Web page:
TALLINN – Estonian MEP and former foreign minister Urmas Paet said that the political forces of Estonia are fueling false alarm and panic around the UN Global Compact on migration and this way the effect of "the boy who cried wolf" may be established in the society.
Paet told BNS on Monday that encouraging panic around the UN Global Compact on migration may establish the so-called "boy who cried wolf" effect in society. "That is, should the society at one point actually need to pull itself together against a real threat, the society by then may have become so numb with false alarms and panics that it cannot recognize a real threat and take it seriously," the MEP said, adding that this is when there may be trouble.
Paet said that it is remarkable how it has been possible in the tense pre-election atmosphere to paint the UN Global Compact on migration into an immense monster in only a few days.
"This will bring the government to a deadlock as the head of one coalition party [Pro Patria chair Helir-Valdor Seeder] suddenly announces that he does not support it and the prime minister is simply quiet, this will also confuse the president and cause anxiety and panic for several others. Despite the fact that no immigrants will move anywhere and no state will have to change its laws and immigration policy on the basis of this UN paper. At the same time, there aren't many who would deign to delve into what the talk is actually about," Paet said. "This is another of UN's papers that goes over the causes and outcomes of migration and at that emphasizes the sovereignty of countries and human rights. In addition, this agreement is not binding and does not obligate any country to change laws. But as this is a very serious problem in the world, attention must be drawn to it and a high-level conference must be held where representatives of the countries discuss how they see this issue," he said.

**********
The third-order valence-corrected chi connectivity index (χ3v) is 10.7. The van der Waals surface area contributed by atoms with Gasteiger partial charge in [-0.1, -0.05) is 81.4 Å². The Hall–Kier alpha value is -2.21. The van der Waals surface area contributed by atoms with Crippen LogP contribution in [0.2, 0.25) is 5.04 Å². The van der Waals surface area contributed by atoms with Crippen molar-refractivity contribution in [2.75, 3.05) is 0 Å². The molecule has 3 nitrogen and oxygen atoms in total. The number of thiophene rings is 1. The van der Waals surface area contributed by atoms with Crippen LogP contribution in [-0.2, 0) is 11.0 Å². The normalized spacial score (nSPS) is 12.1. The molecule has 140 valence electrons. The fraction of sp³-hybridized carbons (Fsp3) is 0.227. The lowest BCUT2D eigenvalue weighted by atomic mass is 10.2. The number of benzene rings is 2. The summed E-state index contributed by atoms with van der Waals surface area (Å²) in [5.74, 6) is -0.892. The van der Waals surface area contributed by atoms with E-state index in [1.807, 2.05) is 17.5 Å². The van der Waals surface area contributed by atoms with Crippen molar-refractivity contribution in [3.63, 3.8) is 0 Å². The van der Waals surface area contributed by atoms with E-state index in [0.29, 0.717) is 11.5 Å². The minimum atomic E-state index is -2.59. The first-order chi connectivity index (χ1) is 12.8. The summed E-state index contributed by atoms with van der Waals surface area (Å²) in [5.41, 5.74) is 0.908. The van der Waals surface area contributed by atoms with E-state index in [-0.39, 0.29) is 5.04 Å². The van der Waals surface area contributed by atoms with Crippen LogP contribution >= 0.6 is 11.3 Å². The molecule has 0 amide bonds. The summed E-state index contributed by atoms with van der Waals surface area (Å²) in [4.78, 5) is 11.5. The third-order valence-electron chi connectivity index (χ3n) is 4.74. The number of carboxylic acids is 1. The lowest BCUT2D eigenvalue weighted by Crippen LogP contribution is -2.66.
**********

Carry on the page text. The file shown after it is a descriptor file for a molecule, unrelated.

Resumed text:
According to Paet, the text of the agreement has been up on the website of the UN for several months, has been in the possession of Estonian government authorities and as an overview in Estonian is up on the website of the Ministry of Foreign Affairs.
"But yes, the government could have sensed that the word 'migration' is sensitive and may cause furor and will be caused either way. This is why it would have been sensible to preemptively draw the attention of both the parliament and the public to it and adequately explain what it is about. Unfortunately, this was not done and the matters were allowed to flow on their own," Paet said.
"Moreover, this text was prepared for approximately two years with the participation of nearly all UN member states, including the participation of the Estonian government. It is all the more cynical, then, for the members of the same government to alarm the society as if they now do not know anything," the MEP said. "Neither domestic nor foreign policy can be carried out in such an irresponsible manner. The unjustified fears of people must be mitigated, not ignited further. And it is important to talk about content and facts, not simply give a boost to emotions as this may beneficial to someone in the elections."
Paet emphasized that this UN document will not change anything in reality. "The reasons for migration exist in real life and must be dealt with in real life. For example, by preventing wars and reducing poverty. A migration policy is for every state to draw up on their own. This is how it was and will be after the UN migration conference in December. This UN document does not pose a threat to the sovereignty of Estonia or anyone else," he said.